After a day filled with incredible views and geological wonders we were driving back towards our hotel for some much needed rest. Along the way we encountered several vehicles pulled over indicating an opportunity to see some of Yellowstone’s amazing wildlife so we found a spot in a nearby pull off and parked the car. After a short hike up the road we saw people watching a lone bison just lazily grazing nearby. Continuing to scan the landscape for bears or wolves I glanced towards this bison from time to time just watching and snapping a few pictures.

Bison after scratching in the dirt

While watching this large animal for a couple of minutes I began to get lost behind my camera taking different pictures trying different compositions. It was getting better and better because I could get increasingly closer shots isolating this bison and highlighting its details until I briefly looked up from the camera only to realize this large, powerful animal was not within a few feet of me. The only thing between me and this bison was a low, wooden railing which would do nothing if it decided to charge me which I witnessed earlier in the day. That same morning I watched one bison charge after anther bison at full speed displaying just how fast and powerful they really are no matter how they may appear most other times.

Face to face with an Amercian Bison

Quickly I backed away seeking the cars behind me as a potential buffer between me and this bison. Fortunately it was more interesting in eating and continued walking away from my area. After a little more wildlife viewing we decided we were ready to get back in our car and continue towards the hotel only there was a little problem. This lone, powerful bison was walking along the roadside towards our car preventing us from leaving. Well, we might as well as relax for awhile until it passes our vehicle allowing us to drive away. Slowly we followed at a safe distance just watching as it walked among the many cars now stopped watching it. Do you think there is some amusement to the bison causing such an event? At one point it stopped and looked at our empty car. “Do you think it will find something irritating with the car and ram it?” I asked. How do you explain that to the insurance company? Glad we weren’t in the car at that point. Can you imagine how that would be? Finally it continued on down the road to meet up with a nearby heard allowing us to make it to the car.

Bison checking out our car

Being one of the first cars into a pull off definitely has its advantages as you don’t have to worry about finding a place to park as within a few minutes the roadway fills with vehicles hoping to catch a glimpse and maybe a photo of nearby wildlife. Also you tend to have a front row seat for watching wildlife. Unfortunately if you decide it’s time to leave you may have to wait while the traffic jam caused by whatever wildlife you are watching has caused clears enough for you to get back onto the road and on your way to the next destination.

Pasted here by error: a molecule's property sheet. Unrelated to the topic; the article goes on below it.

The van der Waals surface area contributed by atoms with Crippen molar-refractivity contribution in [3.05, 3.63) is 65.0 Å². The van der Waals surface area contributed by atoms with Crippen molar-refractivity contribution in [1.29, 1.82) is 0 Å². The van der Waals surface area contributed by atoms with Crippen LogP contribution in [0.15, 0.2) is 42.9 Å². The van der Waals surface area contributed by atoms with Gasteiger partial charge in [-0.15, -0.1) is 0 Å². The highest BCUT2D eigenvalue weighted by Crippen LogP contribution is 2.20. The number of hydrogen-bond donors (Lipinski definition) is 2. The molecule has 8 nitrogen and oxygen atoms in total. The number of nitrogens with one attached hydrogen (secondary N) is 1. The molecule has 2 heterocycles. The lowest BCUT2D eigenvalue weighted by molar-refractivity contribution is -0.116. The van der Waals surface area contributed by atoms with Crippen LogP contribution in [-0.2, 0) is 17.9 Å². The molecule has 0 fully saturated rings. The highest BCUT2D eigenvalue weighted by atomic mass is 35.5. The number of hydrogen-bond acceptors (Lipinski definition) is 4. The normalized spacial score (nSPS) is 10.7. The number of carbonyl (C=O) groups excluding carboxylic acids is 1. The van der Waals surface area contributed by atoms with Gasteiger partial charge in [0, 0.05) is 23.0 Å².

Wildlife causing a traffic jam

Once traffic began moving again we prepared to pull out just when that nearby bison heard arrived across the street from us once again stopping traffic. These are definitely not fast moving animals much of the time. This heard would walk a short distance, stop and scratch on the dirt or nearby trees, walk a few steps more, eat nearby leaves, and continue a little further. While it seemed like forever it was really only about 15 minutes before we were once again on the road heading to our hotel for the night. How frustrating must it be for those stuck in this traffic jam far enough down the road and not be able to see what was causing it? At least we got to enjoy it even though the bison were a little close for comfort at times.

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A Warm Yellowstone Greeting

On our first trip into Yellowstone National Park, we were less than five miles from the North Entrance when the first encounter with wildlife began. I call these our park greeters welcoming us to Yellowstone. For me it is a truly great way to start a national park adventure and a good sign of what is to come. While driving a short distance I happened to glance to my left and caught a glimpse of a fawn through trees and brush. Fortunately this occurred near a pull off designed to allow people to stop along side the road to take in the sights of that area so I quickly decided to turn in and see if I could spot that fawn again.

Elk fawn drinking from the Gardner River